Artistic Dance in Israel

Turning away from tradition and establishing its own roots.

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The creative upsurge following Bausch's visit to Israel was immediate. The following year, Nava Zuckerman founded Tmu-Na Theater, and Oshra Elkayam-Ronen founded the Oshra Elkayam Movement Theater. Like Bausch, they were concerned with gender issues, social norms, and the lack of communication between people.

Into the Present

Beginning in the late 1980s, a large group of experienced Israeli creators and dancers joined both established companies and marginal fringe frameworks. The most prominent independent choreographers were the couple Nir Ben Gal and Liat Dror who proved that it was possible to dance as a couple in modest simplistic productions, but with an original contemporary message. Similarly, the dancers and choreographers Adi Shaal and Noa Wertheim performed as a duo and then created the Vertigo Dance Company in 1992. The company, characterized by its high technical level, dealt with ecological and social issues, among others.

In the last decade the most notable choreographers and companies are Ohad Naharin of the Batsheva Dance Company, Rami Be'er of the Kibbutz Contemporary Dance Company, Yasmeen Godder, Emanuel Gat, and the Inbal Pinto and Avshalom Polak Dance Company, specializing in portraying the world of fantasy.

Virus by Ohad Naharin
Batsheva Dance Company  

Major dance festivals, such as the annual Karmiel Dance Festival in the Galilee, also attract large audiences. At this Festival, hall performances as well as mass dances in public parks and in the streets combine folk, ethnic, and artistic dance.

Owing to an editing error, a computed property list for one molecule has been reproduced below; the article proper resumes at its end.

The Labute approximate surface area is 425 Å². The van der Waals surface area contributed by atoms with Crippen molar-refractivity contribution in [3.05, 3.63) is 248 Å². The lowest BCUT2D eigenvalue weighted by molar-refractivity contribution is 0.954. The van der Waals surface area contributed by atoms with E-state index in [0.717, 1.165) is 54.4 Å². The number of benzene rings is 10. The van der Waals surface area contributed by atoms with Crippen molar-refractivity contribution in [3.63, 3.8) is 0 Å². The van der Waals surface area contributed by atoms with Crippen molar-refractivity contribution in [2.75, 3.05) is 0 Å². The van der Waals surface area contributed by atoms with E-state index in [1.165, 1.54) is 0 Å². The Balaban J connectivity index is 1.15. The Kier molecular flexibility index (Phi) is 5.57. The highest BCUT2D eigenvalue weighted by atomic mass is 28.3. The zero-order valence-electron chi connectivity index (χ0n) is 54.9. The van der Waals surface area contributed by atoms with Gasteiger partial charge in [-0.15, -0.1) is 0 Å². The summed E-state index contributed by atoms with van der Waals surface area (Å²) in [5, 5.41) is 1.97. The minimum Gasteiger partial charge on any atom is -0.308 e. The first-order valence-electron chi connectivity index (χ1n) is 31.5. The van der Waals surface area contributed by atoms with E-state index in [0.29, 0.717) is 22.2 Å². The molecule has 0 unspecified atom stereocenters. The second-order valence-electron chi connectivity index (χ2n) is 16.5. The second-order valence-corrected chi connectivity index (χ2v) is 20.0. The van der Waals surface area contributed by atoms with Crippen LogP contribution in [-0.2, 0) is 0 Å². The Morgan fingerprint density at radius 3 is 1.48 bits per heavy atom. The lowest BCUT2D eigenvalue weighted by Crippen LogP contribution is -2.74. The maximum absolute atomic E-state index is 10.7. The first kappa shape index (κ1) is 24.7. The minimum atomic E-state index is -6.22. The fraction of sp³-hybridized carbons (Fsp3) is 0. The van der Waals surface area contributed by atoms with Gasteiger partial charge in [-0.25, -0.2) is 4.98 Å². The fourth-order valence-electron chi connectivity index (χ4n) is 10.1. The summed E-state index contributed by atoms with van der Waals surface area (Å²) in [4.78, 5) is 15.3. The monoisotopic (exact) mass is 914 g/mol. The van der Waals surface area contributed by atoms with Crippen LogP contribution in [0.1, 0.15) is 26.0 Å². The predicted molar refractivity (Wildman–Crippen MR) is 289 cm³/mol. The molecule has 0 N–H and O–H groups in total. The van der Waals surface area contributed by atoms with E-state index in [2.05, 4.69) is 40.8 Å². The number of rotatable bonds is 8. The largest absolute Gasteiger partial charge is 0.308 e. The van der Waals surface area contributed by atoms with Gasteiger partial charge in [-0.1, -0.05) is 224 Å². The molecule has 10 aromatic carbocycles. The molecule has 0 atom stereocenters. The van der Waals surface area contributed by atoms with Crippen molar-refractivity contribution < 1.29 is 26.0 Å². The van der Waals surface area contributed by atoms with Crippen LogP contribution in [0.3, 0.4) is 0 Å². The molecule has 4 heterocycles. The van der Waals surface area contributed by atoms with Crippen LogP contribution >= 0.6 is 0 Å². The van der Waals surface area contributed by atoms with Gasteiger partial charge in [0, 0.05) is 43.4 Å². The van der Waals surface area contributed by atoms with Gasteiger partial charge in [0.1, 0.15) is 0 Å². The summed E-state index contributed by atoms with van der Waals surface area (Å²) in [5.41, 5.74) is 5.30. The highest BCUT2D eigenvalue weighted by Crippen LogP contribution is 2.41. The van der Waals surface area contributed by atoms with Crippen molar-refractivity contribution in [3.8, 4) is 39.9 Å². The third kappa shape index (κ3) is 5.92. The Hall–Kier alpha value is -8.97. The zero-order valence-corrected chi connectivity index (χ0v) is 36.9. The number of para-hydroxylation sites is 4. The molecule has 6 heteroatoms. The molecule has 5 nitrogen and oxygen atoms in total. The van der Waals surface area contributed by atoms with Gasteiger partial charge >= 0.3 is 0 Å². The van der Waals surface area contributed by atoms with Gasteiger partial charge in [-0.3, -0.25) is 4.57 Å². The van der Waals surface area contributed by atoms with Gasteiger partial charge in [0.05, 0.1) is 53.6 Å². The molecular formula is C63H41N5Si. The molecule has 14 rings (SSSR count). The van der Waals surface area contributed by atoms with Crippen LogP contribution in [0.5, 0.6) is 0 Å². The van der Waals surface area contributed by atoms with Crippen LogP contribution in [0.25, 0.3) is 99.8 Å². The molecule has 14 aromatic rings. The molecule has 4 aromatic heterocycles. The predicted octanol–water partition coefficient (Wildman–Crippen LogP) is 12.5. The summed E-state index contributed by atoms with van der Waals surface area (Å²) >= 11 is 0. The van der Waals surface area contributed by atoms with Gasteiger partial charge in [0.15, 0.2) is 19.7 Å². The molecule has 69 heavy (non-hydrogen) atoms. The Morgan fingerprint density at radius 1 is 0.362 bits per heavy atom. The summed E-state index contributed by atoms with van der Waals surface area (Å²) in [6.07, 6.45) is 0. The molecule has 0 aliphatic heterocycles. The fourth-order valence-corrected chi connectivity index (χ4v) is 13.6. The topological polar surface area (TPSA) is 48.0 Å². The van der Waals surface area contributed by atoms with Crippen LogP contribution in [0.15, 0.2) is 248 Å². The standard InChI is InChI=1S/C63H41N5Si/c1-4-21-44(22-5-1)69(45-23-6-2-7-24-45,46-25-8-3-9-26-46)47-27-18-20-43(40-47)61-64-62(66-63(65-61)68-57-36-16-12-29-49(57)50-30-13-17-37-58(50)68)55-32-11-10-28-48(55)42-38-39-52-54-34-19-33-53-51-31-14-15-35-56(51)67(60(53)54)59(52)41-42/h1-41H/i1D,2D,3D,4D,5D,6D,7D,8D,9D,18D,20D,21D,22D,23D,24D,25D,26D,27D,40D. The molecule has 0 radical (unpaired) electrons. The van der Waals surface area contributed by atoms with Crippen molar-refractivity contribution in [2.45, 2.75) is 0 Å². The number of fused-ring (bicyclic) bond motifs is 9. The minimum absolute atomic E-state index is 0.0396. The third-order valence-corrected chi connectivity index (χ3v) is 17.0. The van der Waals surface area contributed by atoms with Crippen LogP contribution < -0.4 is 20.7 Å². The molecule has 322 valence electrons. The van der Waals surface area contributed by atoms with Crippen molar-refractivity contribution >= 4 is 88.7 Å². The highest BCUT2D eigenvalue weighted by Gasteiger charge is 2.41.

Today, the Suzanne Dellal Centre in Tel Aviv--founded in 1990, under the artistic direction of Yair Vardi--is the primary home to Israeli artistic dance. For the first time, dance has a venue that provides a forum for achievement, and also encourages new projects and gives them exposure to national and international media.  

Dance in Israel today is part of the global trend of contemporary dance, in an era that demands advanced technical ability from dancers. It is multicultural, multidisciplinary, and theatrical, dealing with subjects that relate to the reality of Israeli life.

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Ruth Eshel

Ruth Eshel is the author of Dancing with the Dream: The Development of Artistic Dance in Israel 1920-1964. She is a dance critic for the Hebrew daily Ha`aretz and the artistic director of Beta Dance Troupe which draws inspiration from the culture of Ethiopian Jewry.